Past, Present, Future Forms?

Can anyone help me translate this chart to Japanese? Do all these forms exist in Japanese?

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Japanese doesn’t have the perfect aspect. Often the continuous is used for the same purpose as our perfect aspect.

For example “I haven’t eaten yet” would be まだ食べていない (present continuous negative)
For “I have eaten” in a everyday sense, you’d probably just use the past もう食べた
For the “experiential have done” form, it’s past plus ことがある
“I’ve eaten sushi” すしを食べたことがあります

There’s also no inflection that distinguishes present from future.


There is no distinction between present and future tense in Japanese. There is only past and non-past.
continuous form is te-form of verb plus iru. (tabeteiru) =children are eating
you conjugate the iru again for past continuous, (tabeteita) = children were eating
I’m not sure that the perfect and perfect continuous exist, someone else may know better

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Agreed with the other posters.

The future perfect continuous form sounds weird by itself.
For example, let’s translate “By 4 o’clock, the children will have been eating for 2 hours.”


As you can see from this sentence, it’s hard to get a 1:1 translation between the two languages.

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ok so I think I’ve gotten rid of the non applicable forms:

I’m still unsure of those last few though… google translate gave some answers but I’m guessing these forms arent really used commonly?

google translate will always have an answer, and the more you use it the more you will realize that the answer is usually wrong. It is a great resource for translating a single word, but it is completely useless for translating grammar accurately. Another thing to consider is that the meaning of any sentence can be translated from one language to another, but to trying to translate literally from Japanese to English or English to Japanese will give you a head ache, because it can’t always be done. You don’t have to take my word for it either. Copy and paste a Japanese article in google translate and enjoy reading the nonsense.


future simple is same as present, (taberu).
kodomo ga taberu can mean either the kids eat, or the kids will eat.

I put “the children will be eating” in google translate and it translated it to,kodomotachi wa taberu darou.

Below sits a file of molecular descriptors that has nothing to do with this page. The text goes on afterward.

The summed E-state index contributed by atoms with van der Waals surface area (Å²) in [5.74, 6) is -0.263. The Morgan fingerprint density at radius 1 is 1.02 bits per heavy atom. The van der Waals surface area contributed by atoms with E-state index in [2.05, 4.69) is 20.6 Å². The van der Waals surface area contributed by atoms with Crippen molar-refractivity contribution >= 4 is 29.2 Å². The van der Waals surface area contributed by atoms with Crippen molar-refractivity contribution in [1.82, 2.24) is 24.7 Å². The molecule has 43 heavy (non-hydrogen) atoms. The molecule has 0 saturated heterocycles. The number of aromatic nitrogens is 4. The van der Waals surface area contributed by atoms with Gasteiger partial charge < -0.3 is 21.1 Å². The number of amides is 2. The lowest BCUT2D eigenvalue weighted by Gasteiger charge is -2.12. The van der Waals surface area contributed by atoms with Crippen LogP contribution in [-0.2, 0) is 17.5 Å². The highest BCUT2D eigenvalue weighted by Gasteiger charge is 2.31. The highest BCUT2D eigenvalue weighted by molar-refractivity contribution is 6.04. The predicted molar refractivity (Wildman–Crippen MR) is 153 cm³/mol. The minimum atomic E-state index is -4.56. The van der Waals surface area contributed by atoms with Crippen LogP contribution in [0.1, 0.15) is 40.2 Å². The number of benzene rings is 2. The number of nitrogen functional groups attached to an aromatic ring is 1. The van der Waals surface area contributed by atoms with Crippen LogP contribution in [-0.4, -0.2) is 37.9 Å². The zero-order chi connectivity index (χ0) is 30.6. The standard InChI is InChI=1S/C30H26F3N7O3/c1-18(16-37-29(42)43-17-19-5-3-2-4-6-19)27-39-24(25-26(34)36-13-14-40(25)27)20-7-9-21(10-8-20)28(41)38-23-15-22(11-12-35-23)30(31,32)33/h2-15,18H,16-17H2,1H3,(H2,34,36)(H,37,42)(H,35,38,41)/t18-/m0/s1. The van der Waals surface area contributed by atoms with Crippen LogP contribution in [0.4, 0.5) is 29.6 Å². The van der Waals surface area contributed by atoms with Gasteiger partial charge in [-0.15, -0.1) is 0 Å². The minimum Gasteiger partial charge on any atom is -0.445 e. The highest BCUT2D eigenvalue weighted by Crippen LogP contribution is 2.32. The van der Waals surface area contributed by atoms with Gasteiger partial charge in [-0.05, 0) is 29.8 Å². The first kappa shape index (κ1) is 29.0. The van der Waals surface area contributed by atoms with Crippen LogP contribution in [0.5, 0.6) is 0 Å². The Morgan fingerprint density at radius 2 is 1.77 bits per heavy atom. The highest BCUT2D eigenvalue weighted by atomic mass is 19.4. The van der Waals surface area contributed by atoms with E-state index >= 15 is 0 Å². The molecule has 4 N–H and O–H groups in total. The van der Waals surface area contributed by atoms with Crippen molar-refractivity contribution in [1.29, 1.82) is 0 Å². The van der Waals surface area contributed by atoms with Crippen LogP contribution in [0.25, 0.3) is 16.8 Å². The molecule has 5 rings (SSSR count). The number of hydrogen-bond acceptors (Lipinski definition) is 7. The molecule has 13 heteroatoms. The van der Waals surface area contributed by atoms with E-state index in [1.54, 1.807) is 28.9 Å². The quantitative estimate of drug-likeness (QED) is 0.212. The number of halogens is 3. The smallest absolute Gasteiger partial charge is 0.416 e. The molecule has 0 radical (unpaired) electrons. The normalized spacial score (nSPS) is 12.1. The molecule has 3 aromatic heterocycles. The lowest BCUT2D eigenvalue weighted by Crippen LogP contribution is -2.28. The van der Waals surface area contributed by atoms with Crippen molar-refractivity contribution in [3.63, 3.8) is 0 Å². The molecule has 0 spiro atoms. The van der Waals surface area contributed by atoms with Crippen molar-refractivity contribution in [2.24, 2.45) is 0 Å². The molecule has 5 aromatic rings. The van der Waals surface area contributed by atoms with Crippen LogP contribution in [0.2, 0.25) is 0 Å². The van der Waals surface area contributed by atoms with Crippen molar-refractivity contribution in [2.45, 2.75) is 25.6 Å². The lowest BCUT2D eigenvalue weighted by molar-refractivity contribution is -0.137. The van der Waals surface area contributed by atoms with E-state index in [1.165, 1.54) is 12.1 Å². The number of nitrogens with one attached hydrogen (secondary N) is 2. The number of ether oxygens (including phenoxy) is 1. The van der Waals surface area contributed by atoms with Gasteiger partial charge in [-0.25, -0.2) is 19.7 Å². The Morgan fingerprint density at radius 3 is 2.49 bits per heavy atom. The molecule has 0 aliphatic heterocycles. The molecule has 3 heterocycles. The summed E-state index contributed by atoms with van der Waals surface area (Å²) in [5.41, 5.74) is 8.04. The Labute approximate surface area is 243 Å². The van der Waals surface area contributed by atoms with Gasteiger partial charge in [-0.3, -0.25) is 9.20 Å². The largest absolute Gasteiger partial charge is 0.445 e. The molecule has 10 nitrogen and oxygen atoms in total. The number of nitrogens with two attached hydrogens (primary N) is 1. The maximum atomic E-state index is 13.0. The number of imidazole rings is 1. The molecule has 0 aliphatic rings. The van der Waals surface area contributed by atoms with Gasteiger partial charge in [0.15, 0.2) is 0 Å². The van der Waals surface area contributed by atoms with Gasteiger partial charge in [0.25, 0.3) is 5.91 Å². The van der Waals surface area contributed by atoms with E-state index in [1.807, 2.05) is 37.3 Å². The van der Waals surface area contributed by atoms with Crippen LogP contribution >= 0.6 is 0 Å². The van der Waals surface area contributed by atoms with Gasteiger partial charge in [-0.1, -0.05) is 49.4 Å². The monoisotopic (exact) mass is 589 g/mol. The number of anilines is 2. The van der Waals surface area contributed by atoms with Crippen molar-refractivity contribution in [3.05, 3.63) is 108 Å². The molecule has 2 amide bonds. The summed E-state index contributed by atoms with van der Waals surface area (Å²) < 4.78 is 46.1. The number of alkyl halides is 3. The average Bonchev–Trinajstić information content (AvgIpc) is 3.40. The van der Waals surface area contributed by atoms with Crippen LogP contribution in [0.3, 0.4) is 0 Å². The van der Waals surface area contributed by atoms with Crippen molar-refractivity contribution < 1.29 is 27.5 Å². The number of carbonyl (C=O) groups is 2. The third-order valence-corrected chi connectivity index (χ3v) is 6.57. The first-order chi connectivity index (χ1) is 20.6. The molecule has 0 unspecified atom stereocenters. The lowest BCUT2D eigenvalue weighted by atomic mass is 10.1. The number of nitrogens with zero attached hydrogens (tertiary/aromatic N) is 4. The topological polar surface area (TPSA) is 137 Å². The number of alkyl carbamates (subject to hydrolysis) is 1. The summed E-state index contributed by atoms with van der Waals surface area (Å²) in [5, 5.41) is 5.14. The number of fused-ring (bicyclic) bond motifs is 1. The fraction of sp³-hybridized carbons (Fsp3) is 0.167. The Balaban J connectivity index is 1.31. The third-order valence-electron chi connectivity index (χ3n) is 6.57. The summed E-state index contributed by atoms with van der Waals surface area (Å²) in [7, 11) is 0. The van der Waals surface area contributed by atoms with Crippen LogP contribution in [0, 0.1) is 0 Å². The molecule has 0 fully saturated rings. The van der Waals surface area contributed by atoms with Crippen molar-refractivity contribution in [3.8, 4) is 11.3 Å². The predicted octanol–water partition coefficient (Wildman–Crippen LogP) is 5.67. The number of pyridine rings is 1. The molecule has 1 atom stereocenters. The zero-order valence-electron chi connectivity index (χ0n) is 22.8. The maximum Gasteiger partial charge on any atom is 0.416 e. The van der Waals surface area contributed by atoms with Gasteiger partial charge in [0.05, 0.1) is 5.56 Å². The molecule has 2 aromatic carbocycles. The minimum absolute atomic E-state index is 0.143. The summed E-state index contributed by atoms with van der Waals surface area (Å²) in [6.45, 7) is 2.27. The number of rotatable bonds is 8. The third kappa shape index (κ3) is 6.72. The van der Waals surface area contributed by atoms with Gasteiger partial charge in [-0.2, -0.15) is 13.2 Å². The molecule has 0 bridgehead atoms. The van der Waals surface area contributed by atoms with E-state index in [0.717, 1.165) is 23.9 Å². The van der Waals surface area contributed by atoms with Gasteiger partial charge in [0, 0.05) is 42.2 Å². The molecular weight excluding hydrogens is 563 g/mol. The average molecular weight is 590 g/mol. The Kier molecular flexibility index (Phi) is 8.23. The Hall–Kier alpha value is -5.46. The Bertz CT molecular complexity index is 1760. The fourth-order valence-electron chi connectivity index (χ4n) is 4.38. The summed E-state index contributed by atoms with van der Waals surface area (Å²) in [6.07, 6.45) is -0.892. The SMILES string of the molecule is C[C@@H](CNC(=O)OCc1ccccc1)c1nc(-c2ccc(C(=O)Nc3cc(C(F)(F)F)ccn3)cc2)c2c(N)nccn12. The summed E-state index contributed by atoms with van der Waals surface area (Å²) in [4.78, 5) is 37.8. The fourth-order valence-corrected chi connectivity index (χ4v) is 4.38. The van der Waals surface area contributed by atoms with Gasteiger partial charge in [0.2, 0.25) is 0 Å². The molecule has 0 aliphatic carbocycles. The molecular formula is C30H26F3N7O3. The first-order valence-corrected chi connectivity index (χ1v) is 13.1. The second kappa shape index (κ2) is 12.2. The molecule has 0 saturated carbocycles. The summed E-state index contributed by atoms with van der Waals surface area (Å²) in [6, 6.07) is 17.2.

this means , the children will eat, and the darou implies that you think this will happen

“the children will have eaten” is translated to: kodomotachi wa tabeta darou.
this means “i think the children ate”

"the children will have been eating is translated to : kodomotachi wa tabeteiru deshou.
which means I think that the children are eating.

so yea, don’t trust google translate

sorry about the romaji

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There are five types of verb when it comes to tense: stative verbs, continuous activity verbs, continuous accomplishment verbs, instantaneous achievement verbs, and instantaneous semelfactive verbs.

  • Stative verbs represent, well, a state. They never take the ~ている form because they are already stative. E.g. 出来る - to be able to.
  • Continuous activity verbs are verbs that happen over time with an arbitrary stopping point. When they take the ~ている form, they express the continuous, e.g. 読んでいる - to be reading.
  • Continuous accomplishment verbs also happen over time, but their stopping point is when the verb is ‘complete’. When they take the ~ている form, they normally express the continuous (e.g. 食べている - to be eating), but can express the resultative (which is roughly equivalent to the perfect, but not exactly the same) if they’re modified by an adverb like もう or まだ (e.g. もう食べている - to have already eaten).
  • Instantaneous achievement verbs start and end at the same time (hence “instantaneous”), and represent a change in state. When they take the ~ている form, they express the resultative, e.g. 死んでいる - to have died.
  • Instantaneous semelfactive verbs also start and end at the same time, but do not represent any real change in state. When they take the ~ている form, they express the iterative. E.g. 吠えている - to be barking (repeatedly).

Some verbs can belong to more than one type, though, e.g. 分かる is both a stative verb (“to be in a state of understanding”) and an instantaneous achievement verb (“to change from not-understanding to understanding”). And some are… less than intuitive, e.g. 帰る - to return home - is an instantaneous achievement verb: We don’t factor in the length of time the commute takes; we’re only interested in the instant change in state between being not-at-home and being at-home.

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